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HindustanTimes Sun,31 Aug 2014

Typhoid cases this summer more complicated, docs say

Priyanka Vora, Hindustan Times  Mumbai, April 28, 2013
First Published: 01:36 IST(28/4/2013) | Last Updated: 01:38 IST(28/4/2013)

When 19-year-old Anant Sharma’s kidneys failed, doctors took a while to diagnose it was caused by typhoid. “I had to undergo dialysis and was in the ICU for a week because of continuous fever and headaches,” said Sharma, a resident of Andheri who did not know he had typhoid until he was hospitalised.

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City doctors said they are seeing cases where typhoid and paratyphoid (a milder form) infections are causing medical complications, unusual for summer. “Usually we see typhoid cases in the monsoon... But since last summer, we are seeing patients suffering from typhoid in April and May, after which the cases gradually increase,” said Dr Alan Soares, physician, Holy Spirit Hospital, Andheri. Dr Soares recently attended to three patients who needed to be hospitalised as the disease had led to serious complications.

Sharma’s physician Dr Pratit Samdani, said, “We are seeing a rise in patients with paratyphoid, which is similar to typhoid infection. He [Sharma] had developed respiratory failure as a result of the typhoid infection.”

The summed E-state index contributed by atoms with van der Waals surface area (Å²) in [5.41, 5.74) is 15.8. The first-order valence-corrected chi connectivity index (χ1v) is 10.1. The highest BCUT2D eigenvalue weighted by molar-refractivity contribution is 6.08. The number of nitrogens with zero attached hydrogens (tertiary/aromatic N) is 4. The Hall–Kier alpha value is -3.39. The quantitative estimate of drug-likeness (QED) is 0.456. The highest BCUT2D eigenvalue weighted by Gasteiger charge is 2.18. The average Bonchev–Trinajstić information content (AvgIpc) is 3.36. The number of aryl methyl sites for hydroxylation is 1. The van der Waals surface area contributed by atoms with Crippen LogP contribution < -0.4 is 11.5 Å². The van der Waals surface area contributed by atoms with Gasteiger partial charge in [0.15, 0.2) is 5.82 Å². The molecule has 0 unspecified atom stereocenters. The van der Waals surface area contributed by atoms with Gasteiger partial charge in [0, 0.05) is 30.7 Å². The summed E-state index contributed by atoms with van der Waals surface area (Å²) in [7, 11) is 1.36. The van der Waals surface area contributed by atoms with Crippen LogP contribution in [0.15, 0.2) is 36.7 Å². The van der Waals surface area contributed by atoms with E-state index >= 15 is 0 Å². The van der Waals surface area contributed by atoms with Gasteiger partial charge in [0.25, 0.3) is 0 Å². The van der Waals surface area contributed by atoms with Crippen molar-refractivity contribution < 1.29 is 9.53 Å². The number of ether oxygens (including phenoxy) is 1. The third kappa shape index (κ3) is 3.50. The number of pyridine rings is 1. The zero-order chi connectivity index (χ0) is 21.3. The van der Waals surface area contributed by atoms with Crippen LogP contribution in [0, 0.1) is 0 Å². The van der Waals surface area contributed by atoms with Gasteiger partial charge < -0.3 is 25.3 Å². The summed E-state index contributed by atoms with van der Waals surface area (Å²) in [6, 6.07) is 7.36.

Typhoid and paratyphoid are waterborne diseases caused by bacteria in the excreta of an infected person. Though medical literature suggests paratyphoid is a milder infection, city doctors are seeing paratyphoid patients with severe complications.

Dr Om Shrivastav, infectious diseases specialist, Jaslok Hospital, said patients are also taking longer to treat. “Three of my patients with typhoid needed hospitalisation. There is a change in the pattern of the bacteria,” said Dr Shrivastav.

Doctors blamed the rise in cases on water contamination across the city, as their patients were not from any specific area. A greater number of people between the ages of 18 and 40 have tested positive for the typhoid bacteria.

“Unlike in the past, when patients would be free of the diseases after five days of intravenous medicine, now we have to treat them for seven to eight days, and even more in few cases,” said Dr Hemant Thacker, physician, Breach Candy Hospital. “Patients are not responding to traditional medicines indicating that the bacteria have become more virulent in nature.”


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